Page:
Post by Triple digit golfer » Tue Jan 28, 2020 9:00 pm

stoptothink wrote:
Tue Jan 28, 2020 8:49 pm
Triple digit golfer wrote:
Tue Jan 28, 2020 3:36 pm


The grandparents shouldn't know the "wishes" of the parents. The parents should keep their "wishes" about how grandparents should spend their money to themselves.

Many of you are acting like grandparents are buying toys instead of college education. They are not mutually exclusive. And why should grandparents fund college, anyway, unless they want to. Grandparents buying toys obviously don't want to. It's rude to ask them to stop buying toys and to instead fund college. If they want to fund college, they will.
I would like to point out, that in many situations (mine included), this is actually the case. As I have shared in a few other related posts, my in-laws provided $0 to help fund my wife's education and definitely won't be helping with that of my children (neither of these things are expected), but it is kind of annoying that it (constant toy giving) is occurring when I personally provide half of my in-law's income. I have been asked to progressively increase our financial help to my in-laws, while they turn around and spend it on plastic junk for our kids that nobody wants. In a very direct way, the money being spent on this junk is decreasing the funds available for my kids to go to college (because I have less as I am giving them more).

Like others, I tried nicely suggesting they consider contributing to 529s for the kids IN LIEU OF (XMAS and BIRTHDAY) GIFTS FOR ME and it caused major family drama. After apologizing I just decided to suck it up. They are well aware that most of the toys they bring get immediately donated or thrown out. They understand that, nobody gets their feelings hurt and we fry the bigger fish.
That's an entirely different situation, with you helping them financially. I agree with how you feel in that respect.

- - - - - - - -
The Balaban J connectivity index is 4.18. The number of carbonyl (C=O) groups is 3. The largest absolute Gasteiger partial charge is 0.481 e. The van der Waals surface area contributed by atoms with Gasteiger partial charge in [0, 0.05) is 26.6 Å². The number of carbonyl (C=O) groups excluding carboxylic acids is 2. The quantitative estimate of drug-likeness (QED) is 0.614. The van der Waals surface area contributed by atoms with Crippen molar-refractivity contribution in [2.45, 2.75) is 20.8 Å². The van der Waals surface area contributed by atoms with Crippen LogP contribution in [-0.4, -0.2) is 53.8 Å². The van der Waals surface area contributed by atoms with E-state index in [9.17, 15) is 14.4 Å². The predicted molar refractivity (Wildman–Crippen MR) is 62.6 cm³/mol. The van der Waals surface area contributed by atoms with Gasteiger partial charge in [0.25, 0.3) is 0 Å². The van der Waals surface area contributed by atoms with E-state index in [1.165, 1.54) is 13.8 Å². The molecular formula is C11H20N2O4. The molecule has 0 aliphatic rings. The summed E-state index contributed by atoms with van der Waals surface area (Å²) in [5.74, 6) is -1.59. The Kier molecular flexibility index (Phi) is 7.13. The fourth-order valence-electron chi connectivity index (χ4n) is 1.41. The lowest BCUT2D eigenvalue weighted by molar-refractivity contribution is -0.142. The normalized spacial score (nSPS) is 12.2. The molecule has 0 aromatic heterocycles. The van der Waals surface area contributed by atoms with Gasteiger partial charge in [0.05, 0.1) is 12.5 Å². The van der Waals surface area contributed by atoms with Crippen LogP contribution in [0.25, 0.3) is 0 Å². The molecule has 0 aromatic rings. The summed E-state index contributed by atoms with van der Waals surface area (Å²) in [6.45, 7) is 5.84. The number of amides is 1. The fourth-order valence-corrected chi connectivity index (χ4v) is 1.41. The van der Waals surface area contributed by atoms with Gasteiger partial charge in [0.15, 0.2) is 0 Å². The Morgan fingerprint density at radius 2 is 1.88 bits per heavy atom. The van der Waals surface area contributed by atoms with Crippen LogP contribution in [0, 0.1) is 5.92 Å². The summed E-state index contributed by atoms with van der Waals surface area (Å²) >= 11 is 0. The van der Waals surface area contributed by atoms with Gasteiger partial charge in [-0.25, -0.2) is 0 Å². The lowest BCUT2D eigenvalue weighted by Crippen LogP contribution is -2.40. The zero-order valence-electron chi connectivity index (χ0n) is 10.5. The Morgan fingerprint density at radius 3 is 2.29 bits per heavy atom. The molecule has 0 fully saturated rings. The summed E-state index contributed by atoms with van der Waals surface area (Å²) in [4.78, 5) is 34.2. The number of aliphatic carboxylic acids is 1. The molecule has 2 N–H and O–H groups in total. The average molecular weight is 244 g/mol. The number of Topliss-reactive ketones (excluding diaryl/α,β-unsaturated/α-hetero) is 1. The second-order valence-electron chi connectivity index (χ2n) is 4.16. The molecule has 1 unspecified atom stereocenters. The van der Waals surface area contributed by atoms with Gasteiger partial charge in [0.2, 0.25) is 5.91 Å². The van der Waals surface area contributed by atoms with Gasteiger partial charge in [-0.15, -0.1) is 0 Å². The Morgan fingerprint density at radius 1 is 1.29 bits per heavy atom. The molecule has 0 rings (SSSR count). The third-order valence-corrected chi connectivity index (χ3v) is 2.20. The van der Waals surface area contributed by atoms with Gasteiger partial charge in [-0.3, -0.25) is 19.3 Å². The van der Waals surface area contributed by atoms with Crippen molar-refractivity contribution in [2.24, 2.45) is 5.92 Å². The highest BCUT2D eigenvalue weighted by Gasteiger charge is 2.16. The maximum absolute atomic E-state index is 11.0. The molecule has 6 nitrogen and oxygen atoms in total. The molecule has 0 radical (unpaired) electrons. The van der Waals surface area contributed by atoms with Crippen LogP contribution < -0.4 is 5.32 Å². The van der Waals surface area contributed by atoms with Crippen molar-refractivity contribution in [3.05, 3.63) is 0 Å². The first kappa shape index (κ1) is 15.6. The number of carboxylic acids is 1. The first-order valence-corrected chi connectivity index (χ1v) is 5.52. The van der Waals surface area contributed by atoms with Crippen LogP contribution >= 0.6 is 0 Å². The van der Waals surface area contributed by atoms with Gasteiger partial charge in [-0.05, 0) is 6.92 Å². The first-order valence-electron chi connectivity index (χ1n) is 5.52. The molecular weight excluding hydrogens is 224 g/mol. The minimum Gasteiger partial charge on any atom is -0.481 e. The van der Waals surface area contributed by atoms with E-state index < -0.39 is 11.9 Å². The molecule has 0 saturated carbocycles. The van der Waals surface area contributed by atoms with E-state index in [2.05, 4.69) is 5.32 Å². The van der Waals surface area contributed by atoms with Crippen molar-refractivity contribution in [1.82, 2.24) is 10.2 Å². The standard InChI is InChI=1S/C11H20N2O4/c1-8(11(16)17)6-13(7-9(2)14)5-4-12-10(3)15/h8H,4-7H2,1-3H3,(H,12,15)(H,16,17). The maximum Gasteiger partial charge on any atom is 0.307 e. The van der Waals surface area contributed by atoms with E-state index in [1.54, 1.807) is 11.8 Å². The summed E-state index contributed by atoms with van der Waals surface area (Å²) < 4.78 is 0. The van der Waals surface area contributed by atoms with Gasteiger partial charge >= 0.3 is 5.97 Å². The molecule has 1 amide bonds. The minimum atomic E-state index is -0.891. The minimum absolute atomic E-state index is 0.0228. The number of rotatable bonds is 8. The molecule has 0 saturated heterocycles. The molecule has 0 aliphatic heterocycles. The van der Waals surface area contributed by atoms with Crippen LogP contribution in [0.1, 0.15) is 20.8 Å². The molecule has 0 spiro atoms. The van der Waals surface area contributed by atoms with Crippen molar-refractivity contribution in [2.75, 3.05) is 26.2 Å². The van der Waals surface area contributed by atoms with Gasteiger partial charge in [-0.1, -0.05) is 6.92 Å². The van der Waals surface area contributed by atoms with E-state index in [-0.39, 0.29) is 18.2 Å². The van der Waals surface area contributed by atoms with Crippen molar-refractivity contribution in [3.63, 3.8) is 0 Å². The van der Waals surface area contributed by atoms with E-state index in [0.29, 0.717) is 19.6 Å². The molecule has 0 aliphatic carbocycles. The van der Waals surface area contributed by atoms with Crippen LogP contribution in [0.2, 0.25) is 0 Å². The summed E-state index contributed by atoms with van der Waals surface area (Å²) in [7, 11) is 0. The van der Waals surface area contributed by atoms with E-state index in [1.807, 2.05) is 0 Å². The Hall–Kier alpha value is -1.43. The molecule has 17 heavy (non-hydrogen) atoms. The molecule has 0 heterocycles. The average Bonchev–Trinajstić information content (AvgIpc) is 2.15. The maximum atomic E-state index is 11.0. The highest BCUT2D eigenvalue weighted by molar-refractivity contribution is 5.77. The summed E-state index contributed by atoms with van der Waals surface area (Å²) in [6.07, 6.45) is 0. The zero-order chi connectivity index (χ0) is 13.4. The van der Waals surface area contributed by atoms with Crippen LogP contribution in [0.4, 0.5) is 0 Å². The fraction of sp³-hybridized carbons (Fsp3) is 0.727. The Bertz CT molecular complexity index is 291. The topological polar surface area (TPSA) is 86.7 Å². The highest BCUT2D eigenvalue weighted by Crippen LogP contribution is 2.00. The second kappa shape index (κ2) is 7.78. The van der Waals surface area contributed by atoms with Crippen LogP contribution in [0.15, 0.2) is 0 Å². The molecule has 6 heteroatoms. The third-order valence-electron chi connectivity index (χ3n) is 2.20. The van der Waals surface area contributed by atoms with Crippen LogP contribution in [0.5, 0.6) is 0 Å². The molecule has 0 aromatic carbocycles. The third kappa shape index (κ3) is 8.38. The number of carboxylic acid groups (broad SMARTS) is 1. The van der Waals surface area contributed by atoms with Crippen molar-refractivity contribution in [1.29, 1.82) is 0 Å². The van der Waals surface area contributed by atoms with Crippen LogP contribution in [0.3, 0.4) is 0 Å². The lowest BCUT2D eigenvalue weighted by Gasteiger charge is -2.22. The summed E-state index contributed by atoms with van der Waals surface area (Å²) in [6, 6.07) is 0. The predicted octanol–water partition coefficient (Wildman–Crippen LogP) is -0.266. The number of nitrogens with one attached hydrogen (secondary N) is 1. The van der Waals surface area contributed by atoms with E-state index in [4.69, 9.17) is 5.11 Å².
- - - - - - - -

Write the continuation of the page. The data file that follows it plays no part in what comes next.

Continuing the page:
SheReadsHere719
Posts: 116
Joined: Fri Jan 06, 2017 7:28 pm

Re: Toy overload alternatives for grandparents

Post by SheReadsHere719 » Wed Jan 29, 2020 4:16 pm

The Fruaglwoods have a good round-up post of reader suggestions on this topic: https://www.frugalwoods.com/2018/01/19/ ... ectations/

It also includes a link to a Reader Case Study who experienced a similar situation to yours. Best of luck.

GCD
Posts: 1021
Joined: Tue Sep 26, 2017 7:11 pm

Re: Toy overload alternatives for grandparents

Post by GCD » Wed Jan 29, 2020 5:47 pm

obgynkenobi wrote:
Tue Jan 28, 2020 7:53 am
While we were there, we witnessed his parents buying literally hundreds of dollars of toys for their grandson (our nephew). It was absurd, to the point where the kid didn't even care about his presents because he was so over-saturated with them.
I think this happens once inadvertently and with the best of intentions. After observing the effects and seeing the kid drowning in a sea of toys, most adults realize how grotesque it is and dial it back. This happened to us and happened to virtually everyone I know where the topic came up.

Our parents and in-laws were immediately agreeable to a one present per person limit. Hopefully you will have equal success.

User avatar
JoeRetire